Former Rental Property Ruled Debtors' Primary Residence
The United States Bankruptcy Court for the Eastern District of Michigan recently ruled in favor of a secured creditor’s Objection to Confirmation of the debtors’ Chapter 13 Plan in case 12-61616, Edward and Terry Kelley. The issue at stake regarded the treatment of Bank of America’s, the secured creditor, claim on a former rental property the debtors moved into as their primary residence approximately two months after filing for bankruptcy.
The debtors’ Chapter 13 Plan sought to continue to view the residence as an investment property and therefore modify the $38,000 mortgage financed by Bank of America to the current market value of the home which was $10,000. Bank of America objected to the confirmation of the plan believing that it violated 11 USC § 1322(b)(2) which states a plan may not modify a creditor’s claim secured by real property that is the debtor’s primary residence. In other words, the mortgage on the property could not be crammed down to the current market value and Bank of America should therefore be owed the full value of their claim.
The question the bankruptcy court faced was whether or not the property should be treated as a rental property or a primary residence. The Eastern District of Michigan ultimately ruled in favor of Bank of America stating, “this Court believes that the more important temporal consideration is not where debtors reside on the one day they file their petition (a date which may be subject to manipulation) but rather where debtors intend to reside during and after their bankruptcy.” Some facts the court considered while determining the property was in fact the debtors’ primary residence were: where the debtors resided on the date of their bankruptcy filing; whether or not the debtors moved out of their primary residence shortly before or after the bankruptcy filing; whether the debtors moved into a property formally used as a rental property; where the debtors intended to reside for the duration of their bankruptcy case; whether the debtors retained title to the property at the time they filed; and finally, whether the debtors began renting their principle residence to tenants around the time they filed for bankruptcy.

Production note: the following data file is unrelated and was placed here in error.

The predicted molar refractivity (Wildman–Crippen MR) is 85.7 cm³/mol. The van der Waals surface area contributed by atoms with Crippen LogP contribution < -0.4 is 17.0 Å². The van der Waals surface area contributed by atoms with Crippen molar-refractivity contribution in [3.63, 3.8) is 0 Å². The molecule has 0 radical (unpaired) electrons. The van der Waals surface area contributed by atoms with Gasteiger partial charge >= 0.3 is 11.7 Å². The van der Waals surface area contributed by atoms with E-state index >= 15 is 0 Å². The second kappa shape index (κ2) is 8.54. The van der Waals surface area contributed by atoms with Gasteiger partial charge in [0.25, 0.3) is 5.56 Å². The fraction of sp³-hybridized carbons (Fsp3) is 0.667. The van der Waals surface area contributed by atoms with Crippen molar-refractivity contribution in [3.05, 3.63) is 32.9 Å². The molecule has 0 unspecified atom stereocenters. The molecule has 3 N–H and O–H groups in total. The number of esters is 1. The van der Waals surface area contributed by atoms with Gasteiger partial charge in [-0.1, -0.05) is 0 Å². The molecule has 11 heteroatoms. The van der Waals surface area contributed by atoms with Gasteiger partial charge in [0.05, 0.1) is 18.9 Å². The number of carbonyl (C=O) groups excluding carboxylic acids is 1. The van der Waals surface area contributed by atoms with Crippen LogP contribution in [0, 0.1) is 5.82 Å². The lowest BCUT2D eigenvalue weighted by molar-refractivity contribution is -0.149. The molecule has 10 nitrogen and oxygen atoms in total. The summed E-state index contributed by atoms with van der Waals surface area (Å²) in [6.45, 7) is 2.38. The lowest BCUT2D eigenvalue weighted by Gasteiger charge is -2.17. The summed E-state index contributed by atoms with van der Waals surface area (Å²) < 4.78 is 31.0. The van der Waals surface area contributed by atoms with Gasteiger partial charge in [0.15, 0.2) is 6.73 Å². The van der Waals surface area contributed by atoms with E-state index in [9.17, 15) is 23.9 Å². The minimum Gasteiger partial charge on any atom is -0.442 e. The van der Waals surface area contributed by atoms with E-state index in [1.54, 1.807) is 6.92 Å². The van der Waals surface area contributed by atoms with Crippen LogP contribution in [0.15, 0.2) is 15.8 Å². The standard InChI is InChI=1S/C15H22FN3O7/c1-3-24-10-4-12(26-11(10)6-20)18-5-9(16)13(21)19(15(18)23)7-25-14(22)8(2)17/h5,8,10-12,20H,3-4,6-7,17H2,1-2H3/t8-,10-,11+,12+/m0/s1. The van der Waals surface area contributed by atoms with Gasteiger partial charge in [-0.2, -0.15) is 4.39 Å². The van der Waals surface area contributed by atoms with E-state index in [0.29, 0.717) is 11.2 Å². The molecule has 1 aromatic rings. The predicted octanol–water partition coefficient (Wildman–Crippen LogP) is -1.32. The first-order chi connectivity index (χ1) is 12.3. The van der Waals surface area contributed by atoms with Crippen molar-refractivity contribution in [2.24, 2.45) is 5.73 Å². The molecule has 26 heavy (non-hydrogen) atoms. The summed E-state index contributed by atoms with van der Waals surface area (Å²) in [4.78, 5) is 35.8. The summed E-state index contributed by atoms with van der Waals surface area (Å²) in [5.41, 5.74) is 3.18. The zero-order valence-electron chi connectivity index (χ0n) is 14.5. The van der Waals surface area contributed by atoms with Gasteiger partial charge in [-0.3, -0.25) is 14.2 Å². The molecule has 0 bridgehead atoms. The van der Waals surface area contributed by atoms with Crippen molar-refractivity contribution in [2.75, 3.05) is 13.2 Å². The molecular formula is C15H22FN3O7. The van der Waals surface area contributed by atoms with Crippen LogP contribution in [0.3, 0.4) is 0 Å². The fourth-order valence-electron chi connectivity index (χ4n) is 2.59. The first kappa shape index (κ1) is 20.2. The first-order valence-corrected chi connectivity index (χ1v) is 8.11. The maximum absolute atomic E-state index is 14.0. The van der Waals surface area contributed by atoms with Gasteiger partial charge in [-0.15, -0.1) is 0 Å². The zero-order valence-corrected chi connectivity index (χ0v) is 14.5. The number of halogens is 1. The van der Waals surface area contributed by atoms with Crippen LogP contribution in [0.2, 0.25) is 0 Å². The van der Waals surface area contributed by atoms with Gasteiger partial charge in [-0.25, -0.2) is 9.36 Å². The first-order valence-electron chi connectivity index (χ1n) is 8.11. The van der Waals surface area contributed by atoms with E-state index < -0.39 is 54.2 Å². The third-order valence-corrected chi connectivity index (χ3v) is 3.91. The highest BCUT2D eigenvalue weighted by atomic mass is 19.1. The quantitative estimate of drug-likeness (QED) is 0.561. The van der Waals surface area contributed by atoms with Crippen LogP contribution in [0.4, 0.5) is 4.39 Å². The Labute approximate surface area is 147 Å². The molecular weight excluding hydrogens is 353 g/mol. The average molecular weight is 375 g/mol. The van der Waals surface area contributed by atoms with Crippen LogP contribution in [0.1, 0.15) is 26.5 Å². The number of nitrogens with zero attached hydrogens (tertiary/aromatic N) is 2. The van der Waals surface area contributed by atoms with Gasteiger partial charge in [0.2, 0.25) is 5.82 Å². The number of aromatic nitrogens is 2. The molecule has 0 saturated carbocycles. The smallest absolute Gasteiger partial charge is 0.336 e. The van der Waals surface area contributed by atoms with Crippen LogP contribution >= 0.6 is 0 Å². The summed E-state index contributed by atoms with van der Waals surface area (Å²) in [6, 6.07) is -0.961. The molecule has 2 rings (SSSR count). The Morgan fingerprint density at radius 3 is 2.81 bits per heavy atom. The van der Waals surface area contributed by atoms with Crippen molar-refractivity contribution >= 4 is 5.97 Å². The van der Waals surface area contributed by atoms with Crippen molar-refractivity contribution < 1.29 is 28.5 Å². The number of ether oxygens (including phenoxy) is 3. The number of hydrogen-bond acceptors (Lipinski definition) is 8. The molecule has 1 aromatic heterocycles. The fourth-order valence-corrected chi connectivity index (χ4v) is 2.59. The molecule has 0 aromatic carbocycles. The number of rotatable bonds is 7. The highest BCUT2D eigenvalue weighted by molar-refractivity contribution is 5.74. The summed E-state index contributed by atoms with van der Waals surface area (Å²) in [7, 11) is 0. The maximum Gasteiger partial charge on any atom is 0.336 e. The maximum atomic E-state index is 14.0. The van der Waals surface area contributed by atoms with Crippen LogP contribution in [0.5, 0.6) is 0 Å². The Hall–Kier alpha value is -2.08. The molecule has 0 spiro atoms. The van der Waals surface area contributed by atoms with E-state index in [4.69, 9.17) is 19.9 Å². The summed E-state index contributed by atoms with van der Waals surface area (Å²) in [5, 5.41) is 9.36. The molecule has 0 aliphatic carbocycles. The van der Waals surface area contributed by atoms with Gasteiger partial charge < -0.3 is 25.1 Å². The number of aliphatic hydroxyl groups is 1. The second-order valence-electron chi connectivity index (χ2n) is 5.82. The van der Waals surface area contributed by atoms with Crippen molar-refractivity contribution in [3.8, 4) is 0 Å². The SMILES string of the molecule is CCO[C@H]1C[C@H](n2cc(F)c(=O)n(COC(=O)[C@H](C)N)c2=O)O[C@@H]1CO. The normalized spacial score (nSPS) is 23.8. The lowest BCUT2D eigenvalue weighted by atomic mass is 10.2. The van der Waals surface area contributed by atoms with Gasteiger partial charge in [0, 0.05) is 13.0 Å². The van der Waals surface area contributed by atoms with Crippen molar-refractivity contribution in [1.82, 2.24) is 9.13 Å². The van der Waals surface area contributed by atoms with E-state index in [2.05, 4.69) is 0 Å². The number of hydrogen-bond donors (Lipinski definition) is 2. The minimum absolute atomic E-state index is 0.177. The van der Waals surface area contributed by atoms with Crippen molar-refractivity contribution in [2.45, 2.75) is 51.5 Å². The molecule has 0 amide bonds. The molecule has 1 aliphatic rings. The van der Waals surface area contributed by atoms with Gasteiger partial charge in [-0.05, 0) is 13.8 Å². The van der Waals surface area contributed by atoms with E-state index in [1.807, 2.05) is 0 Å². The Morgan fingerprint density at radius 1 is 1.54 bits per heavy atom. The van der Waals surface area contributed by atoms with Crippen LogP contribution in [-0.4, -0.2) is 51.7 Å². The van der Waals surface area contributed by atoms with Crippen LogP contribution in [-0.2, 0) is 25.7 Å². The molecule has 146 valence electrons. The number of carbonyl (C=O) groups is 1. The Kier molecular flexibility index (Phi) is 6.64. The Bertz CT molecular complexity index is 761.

This question posed to the Michigan court was posed by Sasser Law Firm in a recent Chapter 11 case here in Raleigh, North Carolina. In that case, Sasser Law Firm took the position that the nature and use of the property at the time the loan originated (not the nature of the use when the bankruptcy case was filed) should govern whether or not a loan can be modified. The issue remains undecided in the Eastern District of North Carolina, but we are hopeful that a clarifying ruling will be made in the near future.
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For more than 20 years, the Sasser Law Firm has been helping individuals and business owners sort through financial hardships to see the light at the end of the tunnel. Our North Carolina bankruptcy attorneys are all board-certified specialists, which means we have passed a complex exam, undergone a thorough peer review, and continue to earn legal education credits in this ever-evolving area of law.